Enchilada’s Roja

Ingredients:

  • 1lb shredded chicken meat
  • 4 green onions thinly sliced
  • 3/4 cup fresh cilantro, chopped
  • 1/2 cup shredded cheese
  • 1 recipe salsa roja para enchiladas
  • 12 corn tortillas
  • 3/4 cup Extra Virgin Olive Oil
  • 1/2 cup shredded cheese to sprinkle on top

*Tip – You can find great corn tortillas called El Milagro at your Mexican Grocer.  They have no preservatives and their only ingredients are Corn, Lime, and Water!  The best thing, a package of 12 costs 32 CENTS!

Method:

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  • In a large bowl, mix the shredded chicken, green onions, cilantro, and 1/2 cup shredded cheese.
  • After you’ve mixed your meat mixture, it’s time to get everything mise en place.
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  1. Back left burner, keep your enchilada sauce warm over low heat
  2. Back right, the meat mixture placed on the range.  (It’s not on)
  3. Front left, extra virgin olive oil over low heat.
  4. Front right, casserole dish to roll and place enchiladas
  • Using tongs, dip one tortilla at a time into the warm oil to soften the tortilla.  Immediately dip the tortilla into the enchilada sauce and place in your casserole dish.   Fill the center of the tortilla with about 2 tablespoons of meat mixture and roll it up.  One thing to remember is that if you leave the tortilla in the oil for too long, it will get extremely soft and break on you.  Quite literally, you’ll only keep it a few seconds on each side in the oil and about the same amount of time in the enchilada sauce.  Practice makes perfect!
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  • Once all of the enchiladas are rolled, top with the remaining enchilada sauce (you may have some left over) and top with shredded cheese.
  • Bake at 350 for about 20 minutes or until the cheese melts.
  • Garnish with fresh cilantro.
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Buen Provecho!!

I have a wonderful e-course I would like to share with you.  My friend Wardeh over at GNOWFGLINS, (God’s Natural, Organic, Whole Foods, Grown Locally, In Season), has developed an e-course based on cooking foods traditionally.

I get so many questions about how I have the time to do all that I do especially when it comes to cooking foods from scratch.  As most of you know, I grew up eating traditional Spanish foods.  So that was easy to integrate into my own lifestyle, however, when I heard about the book Nourishing Traditions, I was definitely overwhelmed!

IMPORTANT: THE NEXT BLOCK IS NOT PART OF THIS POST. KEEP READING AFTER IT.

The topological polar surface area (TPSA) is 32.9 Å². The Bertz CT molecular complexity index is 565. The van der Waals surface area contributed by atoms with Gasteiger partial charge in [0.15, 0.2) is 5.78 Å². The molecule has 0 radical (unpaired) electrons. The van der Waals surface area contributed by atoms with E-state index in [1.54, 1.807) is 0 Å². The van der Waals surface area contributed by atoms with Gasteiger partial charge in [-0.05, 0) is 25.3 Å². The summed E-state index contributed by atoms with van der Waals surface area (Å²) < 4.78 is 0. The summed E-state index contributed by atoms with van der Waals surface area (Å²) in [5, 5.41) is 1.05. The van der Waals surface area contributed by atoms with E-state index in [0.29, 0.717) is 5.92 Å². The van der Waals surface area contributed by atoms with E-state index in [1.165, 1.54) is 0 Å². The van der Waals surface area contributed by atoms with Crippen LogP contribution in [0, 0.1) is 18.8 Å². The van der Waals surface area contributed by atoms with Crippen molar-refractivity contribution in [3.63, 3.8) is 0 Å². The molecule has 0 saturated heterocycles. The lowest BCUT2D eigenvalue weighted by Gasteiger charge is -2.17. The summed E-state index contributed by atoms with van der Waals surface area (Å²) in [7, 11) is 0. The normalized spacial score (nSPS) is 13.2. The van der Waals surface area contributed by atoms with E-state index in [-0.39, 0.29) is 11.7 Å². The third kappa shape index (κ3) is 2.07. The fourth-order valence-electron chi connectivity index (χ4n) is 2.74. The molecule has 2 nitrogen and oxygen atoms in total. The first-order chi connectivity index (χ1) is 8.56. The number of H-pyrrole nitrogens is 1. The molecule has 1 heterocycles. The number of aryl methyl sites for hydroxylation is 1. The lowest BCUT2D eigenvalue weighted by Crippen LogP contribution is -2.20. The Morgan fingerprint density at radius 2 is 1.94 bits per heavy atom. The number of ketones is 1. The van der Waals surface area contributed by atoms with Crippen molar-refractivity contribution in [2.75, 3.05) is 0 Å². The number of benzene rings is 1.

Making my own yogurt?!  Butter?!  Creme Fraiche?! Lacto-Ferments?! Sprouting Grains?!  Homemade Stock?! Making my own bread, tortillas, crackers?!

Yeah, that was scary!!  However, over the course of over 2 years with many failed attempts, learning from others, tapping into traditional local networks, I was able to see how easy it is when you break things down.  Not everything is done in one day and that is what I love about Wardeh’s e-course.  She shows you how easy it is to incorporate these nourishing techniques into your lifestyle.

From the Gnowfglins website

Here’s How the eCourse Works

Each week, you’ll receive one lesson, or one part of a lesson. You’ll get it in a combination of audio, video and/or print formats. In the video, I will demonstrate a lesson’s cooking technique, giving you the confidence you need to do it yourself. The print and audio versions of a lesson will deepen your understanding of GNOWFGLINS, share more details about the technique presented in the video lesson, suggest more recipes that you can follow to take the lesson further, and offer troubleshooting advice for possible obstacles. When you’re done watching, listening to, and reading each lesson’s simple yet comprehensive multi-media materials, you’ll know, as I do, that you can achieve delicious, healthy food, too!

Each lesson will answer three basic and essential questions:

What? – What is this food and/or technique? What ingredients do I need?
Why? – Why should we eat a certain food or prepare it a certain way?
How? – How is the technique carried out or how is this food prepared?